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Exploring The Benefits Of Banking-As-A-Service And Embedded Solutions

In a twist that poses both a threat and an opportunity, the rise of Banking-as-a-Service and embedded finance is signalling the end of finance and banking as we know it. Let’s check it out.

The concept of embedded financing is new, but its forerunners (such as store and branded credit cards given by merchants or airlines) have been around for decades. In these instances, the typical financial product was given through unorthodox means, such as a rebranded name or distribution channel, but the underlying premise was absent. The ability to seamlessly incorporate financial products and services into any (non-financial) setting via interactive distribution rails we call APIs is a game-changer today.

Read the latest article: 10 Best Applications Of AI In Banking

There is a common misunderstanding that BaaS and embedded finance are synonymous; they are not. BaaS is the foundational layer of an organization’s infrastructure that supports the front-end, result-oriented financial products and services. An equally disruptive “embedded” force, the decoupling of the customer experience from infrastructure, has been driving the FinTech revolution over the past few years, and the combination of these two distinct layers into one unique (bundled) offering is a paradigm shift that builds and expands on this revolutionary development.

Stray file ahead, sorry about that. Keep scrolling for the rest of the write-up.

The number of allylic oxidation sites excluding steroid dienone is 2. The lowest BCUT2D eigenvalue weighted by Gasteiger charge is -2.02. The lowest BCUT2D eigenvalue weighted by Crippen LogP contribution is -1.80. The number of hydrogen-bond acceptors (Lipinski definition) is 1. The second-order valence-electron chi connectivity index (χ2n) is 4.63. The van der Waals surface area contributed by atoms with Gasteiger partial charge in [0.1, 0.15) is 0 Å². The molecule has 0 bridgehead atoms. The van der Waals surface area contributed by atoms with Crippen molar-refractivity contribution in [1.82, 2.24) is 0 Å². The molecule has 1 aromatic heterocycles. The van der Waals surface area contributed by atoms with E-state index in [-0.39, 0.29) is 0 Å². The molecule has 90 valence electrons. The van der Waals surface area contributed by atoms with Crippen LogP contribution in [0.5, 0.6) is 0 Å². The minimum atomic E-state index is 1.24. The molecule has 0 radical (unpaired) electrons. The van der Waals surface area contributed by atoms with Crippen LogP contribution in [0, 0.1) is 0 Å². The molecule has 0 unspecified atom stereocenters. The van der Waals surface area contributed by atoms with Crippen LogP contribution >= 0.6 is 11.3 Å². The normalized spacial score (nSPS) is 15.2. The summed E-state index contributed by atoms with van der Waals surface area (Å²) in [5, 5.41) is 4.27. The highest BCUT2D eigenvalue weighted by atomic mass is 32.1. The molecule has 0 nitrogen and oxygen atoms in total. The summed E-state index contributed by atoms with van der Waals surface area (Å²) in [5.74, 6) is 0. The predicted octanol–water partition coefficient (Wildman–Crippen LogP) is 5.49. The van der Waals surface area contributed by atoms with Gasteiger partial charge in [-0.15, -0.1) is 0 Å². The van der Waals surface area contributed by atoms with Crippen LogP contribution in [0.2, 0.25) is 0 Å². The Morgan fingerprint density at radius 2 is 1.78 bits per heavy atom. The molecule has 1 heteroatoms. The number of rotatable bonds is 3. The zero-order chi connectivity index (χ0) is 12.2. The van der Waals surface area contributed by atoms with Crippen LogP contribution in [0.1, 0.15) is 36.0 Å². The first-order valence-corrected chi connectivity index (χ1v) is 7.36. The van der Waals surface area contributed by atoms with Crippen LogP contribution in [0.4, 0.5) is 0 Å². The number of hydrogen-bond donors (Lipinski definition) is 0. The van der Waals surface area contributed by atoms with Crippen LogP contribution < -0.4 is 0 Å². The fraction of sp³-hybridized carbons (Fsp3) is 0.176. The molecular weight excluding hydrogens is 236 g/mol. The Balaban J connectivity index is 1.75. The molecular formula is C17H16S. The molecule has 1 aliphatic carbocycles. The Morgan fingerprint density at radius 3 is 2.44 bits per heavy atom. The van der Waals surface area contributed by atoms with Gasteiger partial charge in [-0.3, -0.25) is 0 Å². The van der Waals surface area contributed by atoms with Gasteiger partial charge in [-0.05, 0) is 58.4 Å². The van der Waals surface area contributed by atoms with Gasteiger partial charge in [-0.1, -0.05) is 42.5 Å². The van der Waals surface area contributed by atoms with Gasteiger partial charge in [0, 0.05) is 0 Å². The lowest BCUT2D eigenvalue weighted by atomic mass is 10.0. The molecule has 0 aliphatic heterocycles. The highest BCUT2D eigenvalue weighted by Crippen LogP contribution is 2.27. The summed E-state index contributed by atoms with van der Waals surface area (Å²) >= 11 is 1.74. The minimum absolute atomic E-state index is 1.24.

Read More links for Fintech – FinTech RADAR: 105 U.S. Fintech Unicorns And Their Core Offerings

As a result, we are observing the progressive re-writing of the industry’s #future through the transformation of a handful of dispersed, rapidly evolving ideas into business models. While both parameters are required for bundled synchronisation, they need not (usually) be offered by the same provider, which contributes to the wide variety of models currently available. The sheer variety of possible combinations is telling, ranging from niche providers or segment specialists to full stack BaaS players leveraging both licencing and technology in end-to-end vertically integrated models.

The partnership between Goldman Sachs and Apple is an example of a traditional business-to-business-to-consumer (B2B-to-C) offering, while Stripe operates with Stripe Treasury as an example of a business-to-business-to-business-to-consumer (B2B-to-C) set-up, where Stripe acts as a provider in its own right behind marketplaces or platforms (like Shopify).

[To share your insights with us, please write to sghosh@martechseries.com]

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